Archive \ Volume.10 2019 Issue 4

Cardiologists’ View and Management of Coronary Microvascular Disease in Clinical Practice in Saudi Arabia

Abdulrhman Alanazi, Muteb Alosaimi, Adam Alkhars, Mohammed AlGhadeer, Mohammed Alalwan, Hassan Altaweel, Amer Alhamrani, Hussain Alameer, Hussain Alhashem, Mohammed Alarbash, Ali Alrufayi, Hasan Al-Shabaan, Khaled A. Almanea, Rakan A. Alosaimi, Saqer A. Alharthi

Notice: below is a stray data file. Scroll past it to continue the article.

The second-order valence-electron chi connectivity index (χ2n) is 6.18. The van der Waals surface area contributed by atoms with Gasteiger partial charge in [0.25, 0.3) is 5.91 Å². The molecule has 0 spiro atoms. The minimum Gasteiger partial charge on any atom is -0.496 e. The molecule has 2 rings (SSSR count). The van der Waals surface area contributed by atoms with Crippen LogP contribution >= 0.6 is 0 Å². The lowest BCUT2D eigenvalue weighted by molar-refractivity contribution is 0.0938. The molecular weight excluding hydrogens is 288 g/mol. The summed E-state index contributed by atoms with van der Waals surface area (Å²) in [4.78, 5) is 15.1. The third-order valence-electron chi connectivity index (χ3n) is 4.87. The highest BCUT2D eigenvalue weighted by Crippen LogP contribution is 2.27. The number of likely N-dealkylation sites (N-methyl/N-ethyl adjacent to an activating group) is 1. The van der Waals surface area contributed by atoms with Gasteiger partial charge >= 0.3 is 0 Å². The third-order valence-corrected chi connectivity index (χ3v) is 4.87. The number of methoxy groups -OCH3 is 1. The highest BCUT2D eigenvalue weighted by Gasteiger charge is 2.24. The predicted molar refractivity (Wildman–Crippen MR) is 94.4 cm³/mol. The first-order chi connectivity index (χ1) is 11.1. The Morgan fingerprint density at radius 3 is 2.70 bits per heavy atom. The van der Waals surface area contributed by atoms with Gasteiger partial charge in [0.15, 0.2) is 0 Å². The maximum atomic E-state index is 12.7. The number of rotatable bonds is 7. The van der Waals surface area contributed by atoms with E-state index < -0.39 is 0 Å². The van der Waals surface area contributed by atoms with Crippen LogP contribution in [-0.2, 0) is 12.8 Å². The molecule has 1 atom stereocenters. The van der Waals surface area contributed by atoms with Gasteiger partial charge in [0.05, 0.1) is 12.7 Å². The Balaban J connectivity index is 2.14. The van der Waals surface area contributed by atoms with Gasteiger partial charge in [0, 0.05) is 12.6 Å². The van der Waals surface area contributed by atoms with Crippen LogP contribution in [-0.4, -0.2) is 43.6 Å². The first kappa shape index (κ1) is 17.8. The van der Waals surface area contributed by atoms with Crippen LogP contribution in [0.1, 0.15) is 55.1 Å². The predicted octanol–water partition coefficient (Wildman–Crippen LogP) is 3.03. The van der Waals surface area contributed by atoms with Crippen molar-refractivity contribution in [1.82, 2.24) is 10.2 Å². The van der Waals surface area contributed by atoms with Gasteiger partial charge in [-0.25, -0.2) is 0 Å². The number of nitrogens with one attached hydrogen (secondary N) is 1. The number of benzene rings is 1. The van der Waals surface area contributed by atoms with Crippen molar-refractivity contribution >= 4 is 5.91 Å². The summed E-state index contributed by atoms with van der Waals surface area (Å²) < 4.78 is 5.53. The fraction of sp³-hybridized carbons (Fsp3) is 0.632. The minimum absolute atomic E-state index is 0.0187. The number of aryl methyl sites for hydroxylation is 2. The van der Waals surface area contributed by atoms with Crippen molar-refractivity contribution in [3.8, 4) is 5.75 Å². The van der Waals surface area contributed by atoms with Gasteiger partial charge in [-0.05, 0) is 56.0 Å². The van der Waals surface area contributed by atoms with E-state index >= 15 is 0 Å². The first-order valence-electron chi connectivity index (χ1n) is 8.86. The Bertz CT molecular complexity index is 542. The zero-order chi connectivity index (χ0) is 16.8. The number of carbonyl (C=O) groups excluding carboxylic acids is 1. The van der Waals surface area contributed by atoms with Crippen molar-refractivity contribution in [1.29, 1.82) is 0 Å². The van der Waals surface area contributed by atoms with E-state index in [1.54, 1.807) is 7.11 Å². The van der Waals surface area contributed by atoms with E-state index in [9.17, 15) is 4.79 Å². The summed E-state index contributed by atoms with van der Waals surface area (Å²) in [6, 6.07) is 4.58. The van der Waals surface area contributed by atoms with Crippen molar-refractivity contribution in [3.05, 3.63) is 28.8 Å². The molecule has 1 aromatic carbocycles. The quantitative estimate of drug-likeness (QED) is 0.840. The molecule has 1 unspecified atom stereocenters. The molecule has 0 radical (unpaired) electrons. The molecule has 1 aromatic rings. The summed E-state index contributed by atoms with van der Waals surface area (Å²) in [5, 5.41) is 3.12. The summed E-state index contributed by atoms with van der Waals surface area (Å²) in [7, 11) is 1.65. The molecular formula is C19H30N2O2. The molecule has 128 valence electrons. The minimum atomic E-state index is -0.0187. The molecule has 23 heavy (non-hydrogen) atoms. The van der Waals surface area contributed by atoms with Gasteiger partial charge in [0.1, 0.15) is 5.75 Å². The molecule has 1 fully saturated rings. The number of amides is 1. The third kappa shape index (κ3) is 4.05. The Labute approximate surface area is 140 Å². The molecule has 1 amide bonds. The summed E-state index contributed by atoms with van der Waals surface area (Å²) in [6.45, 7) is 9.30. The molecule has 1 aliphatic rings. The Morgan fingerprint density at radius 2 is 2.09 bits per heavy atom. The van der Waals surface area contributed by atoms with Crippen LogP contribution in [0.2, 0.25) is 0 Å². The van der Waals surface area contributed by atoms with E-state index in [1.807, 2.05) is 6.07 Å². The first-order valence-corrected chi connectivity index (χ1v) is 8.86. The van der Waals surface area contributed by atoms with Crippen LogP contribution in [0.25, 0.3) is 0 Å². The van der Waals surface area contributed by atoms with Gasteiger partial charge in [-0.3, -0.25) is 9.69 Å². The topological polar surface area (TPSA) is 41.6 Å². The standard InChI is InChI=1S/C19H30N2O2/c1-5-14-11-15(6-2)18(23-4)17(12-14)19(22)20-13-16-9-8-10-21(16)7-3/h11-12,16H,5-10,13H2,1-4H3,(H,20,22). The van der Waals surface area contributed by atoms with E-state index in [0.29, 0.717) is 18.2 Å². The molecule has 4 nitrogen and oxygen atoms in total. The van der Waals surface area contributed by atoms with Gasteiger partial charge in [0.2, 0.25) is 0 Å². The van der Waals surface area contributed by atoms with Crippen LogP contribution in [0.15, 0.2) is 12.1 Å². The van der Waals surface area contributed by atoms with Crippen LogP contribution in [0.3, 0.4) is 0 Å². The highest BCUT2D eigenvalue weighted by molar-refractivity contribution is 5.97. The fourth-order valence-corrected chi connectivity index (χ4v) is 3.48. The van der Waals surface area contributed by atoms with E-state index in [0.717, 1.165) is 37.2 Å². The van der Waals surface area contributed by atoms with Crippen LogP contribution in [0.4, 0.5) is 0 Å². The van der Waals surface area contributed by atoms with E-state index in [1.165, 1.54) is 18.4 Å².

Background: Coronary microvascular disease (CMD) affects the structure and function of the coronary microcirculation, presents highly in patients with cardiovascular risk factors, and is often associated with adverse effects. Objective: The aim of the study was to assess the opinion of Saudi cardiologists on CMD, its management in clinical practice, and the need for comprehensive guidelines for the management of the condition. Methods: We adopted a cross-sectional study through self-administered questionnaire survey among cardiologists in Middle and Eastern Saudi Arabia. A formal questionnaire was developed and distributed to the participants of the study in the morning just before they could start their daily activities. The respondents were recruited through convenience sampling method. Our survey was divided into three sections: demographics, clinical practice, and opinion of cardiologists on diagnosis, prognosis and CMD as a disease entity. Results: Demographic results indicated that 62% of the respondents were cardiologists in practice while 38% of the respondents were cardiologist in training, 47% of the respondents were female while 53% were male. Practice setting comprised of 67% of respondents from academic hospital and 33% from non-academic hospital. Equally, 47% of the respondents had sub-specialized in cardiology while 53% did not have specialization in cardiology. The most applied treatment in this case was lifestyle intervention (23%), nitrates (22%) and calcium channel blockers (22%) were equally used by the cardiologists. The findings show that 42.6% and 31.5% of the male and female respondents believe that coronary microvascular disease exists as a separate-entity. Of the participants, 48.1% of the female respondents and 42.6% of the male respondents believe coronary microvascular disease do not exist as separate-entity (p=0.435). These findings are consistent with previous studies that have indicated that significant differences do not exist on the perception of CMD among the various gender groups of cardiologists.

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